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Days

The Toronto Daily Star used to print a poem every day on its editorial page as part of its A Little Of Everything section. The July 16 1949 edition contained this somewhat melancholy poem on the passage of time:

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Looking back, I realized that I’ve seen a poem by B. H. Warr before, in a 1952 edition of the paper. Mr. Warr appears to be obsessed by the passage of time, and I can’t say as I blame him.

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100 bachelors won’t marry

The July 16 1949 edition of the Toronto Daily Star contained this fascinating little article about a town in Minnesota that was filled with young bachelors.

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Viking, Minnesota still exists – it had a population of 104 as of 2010. Of the 43 households, only 25.6% (11) were made up of individuals, so Viking has stopped being a town of bachelors for some time.

I did a Google search for Harold S. Kahm, and found a whole bunch of results, not all of which might have been for the same person. Someone by that name:

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New Year’s Day 1949

The Toronto Globe and Mail published an edition on New Year’s Day, 1949.

There were a few standard New Year’s greetings from various advertisers. Here’s the one from Birks Jewellers.

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There was also one from Holt Renfrew:

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And, naturally, there were greetings from Eaton’s and Simpson’s:

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You’ll notice that the Eaton’s and Simpson’s ads mention voting. That’s because 1949 was the last year on which the Toronto municipal election was held on New Year’s Day. (In 1950, the election was on January 2nd, and the election date was then moved to the first week in December.) The editorial cartoon for the day encouraged citizens to vote:

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As did the editorial itself:

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The Board of Trade encouraged people to vote for candidates that were not Communists:

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(There actually were Communists running for office at the time.)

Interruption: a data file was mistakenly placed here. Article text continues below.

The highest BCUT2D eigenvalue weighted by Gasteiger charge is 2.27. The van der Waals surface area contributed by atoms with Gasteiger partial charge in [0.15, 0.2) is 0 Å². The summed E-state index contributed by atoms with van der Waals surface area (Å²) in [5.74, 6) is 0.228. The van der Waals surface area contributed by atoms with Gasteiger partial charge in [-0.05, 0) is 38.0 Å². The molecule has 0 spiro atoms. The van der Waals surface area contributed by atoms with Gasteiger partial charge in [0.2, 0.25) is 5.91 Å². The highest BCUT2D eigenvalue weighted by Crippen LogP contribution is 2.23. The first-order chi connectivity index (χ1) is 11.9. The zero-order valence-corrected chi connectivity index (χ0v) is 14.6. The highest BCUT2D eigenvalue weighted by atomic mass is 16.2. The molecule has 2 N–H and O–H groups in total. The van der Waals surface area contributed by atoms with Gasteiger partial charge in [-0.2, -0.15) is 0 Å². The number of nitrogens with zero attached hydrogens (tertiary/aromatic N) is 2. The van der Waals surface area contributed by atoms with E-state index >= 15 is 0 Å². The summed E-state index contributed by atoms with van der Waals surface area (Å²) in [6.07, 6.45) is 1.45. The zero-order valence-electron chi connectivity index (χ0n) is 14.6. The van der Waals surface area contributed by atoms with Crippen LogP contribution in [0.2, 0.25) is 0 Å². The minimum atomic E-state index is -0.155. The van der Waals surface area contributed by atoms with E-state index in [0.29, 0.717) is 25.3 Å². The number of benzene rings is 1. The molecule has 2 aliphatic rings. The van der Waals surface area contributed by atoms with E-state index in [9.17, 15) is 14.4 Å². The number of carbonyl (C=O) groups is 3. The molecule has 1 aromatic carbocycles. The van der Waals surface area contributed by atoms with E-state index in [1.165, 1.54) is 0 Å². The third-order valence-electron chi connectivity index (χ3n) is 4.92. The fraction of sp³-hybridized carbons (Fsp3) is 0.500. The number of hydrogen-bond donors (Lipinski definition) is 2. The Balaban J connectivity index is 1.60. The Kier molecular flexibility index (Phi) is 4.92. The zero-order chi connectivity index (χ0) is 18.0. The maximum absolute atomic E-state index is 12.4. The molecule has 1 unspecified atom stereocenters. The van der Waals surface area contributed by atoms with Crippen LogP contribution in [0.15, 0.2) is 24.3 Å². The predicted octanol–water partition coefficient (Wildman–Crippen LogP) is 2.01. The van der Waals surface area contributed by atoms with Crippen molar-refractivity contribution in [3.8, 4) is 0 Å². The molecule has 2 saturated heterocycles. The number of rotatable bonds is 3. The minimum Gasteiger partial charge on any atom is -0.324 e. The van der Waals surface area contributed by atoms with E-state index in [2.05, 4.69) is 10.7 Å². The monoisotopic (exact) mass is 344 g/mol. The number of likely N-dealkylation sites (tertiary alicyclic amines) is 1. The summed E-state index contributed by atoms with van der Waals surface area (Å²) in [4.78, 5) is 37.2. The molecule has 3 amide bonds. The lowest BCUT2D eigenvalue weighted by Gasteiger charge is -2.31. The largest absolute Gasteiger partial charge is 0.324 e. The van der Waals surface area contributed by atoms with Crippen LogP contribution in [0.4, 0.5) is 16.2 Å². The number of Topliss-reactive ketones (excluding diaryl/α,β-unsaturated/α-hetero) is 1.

There were three pages of ads for various candidates (along with assorted other stuff):

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Finally, the current mayor, Hiram McCallum, appealed to voters to pass a referendum to lengthen the term of office from one year to two.

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Mr. McCallum made it back into office, but the referendum did not pass – the term of office did not change from one year to two years until 1956.

The complete results of the 1949 municipal election can be found here.

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Entertainment in 1949

The February 17 1949 edition of the Toronto Daily Star contained two interesting ads for entertainers. One was for all the way out in Burlington, and featured that weird disembodied head look that sometimes appeared in ads at that time:

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The other featured more conventional headshots:

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Both of the entertainers featured here were (arguably) on the downside of their careers when they appeared live in the GTA. Sully Mason (1906-1970) was one of the singers in Kay Kyser‘s band during the Second World War, and Valaida Snow (1904-1956) was a multi-instrumentalist (focusing on trumpet), singer, and dancer who toured the world in the late 1920s and 1930s. Tragically, both of them died relatively young with the same cause of death: a cerebral hemorrhage.

I could find nothing definite about Dusty Brooks. I’ve found links on IMDb and AllMusic, but I don’t know if either of them are for this Dusty Brooks.

Of course, YouTube has links: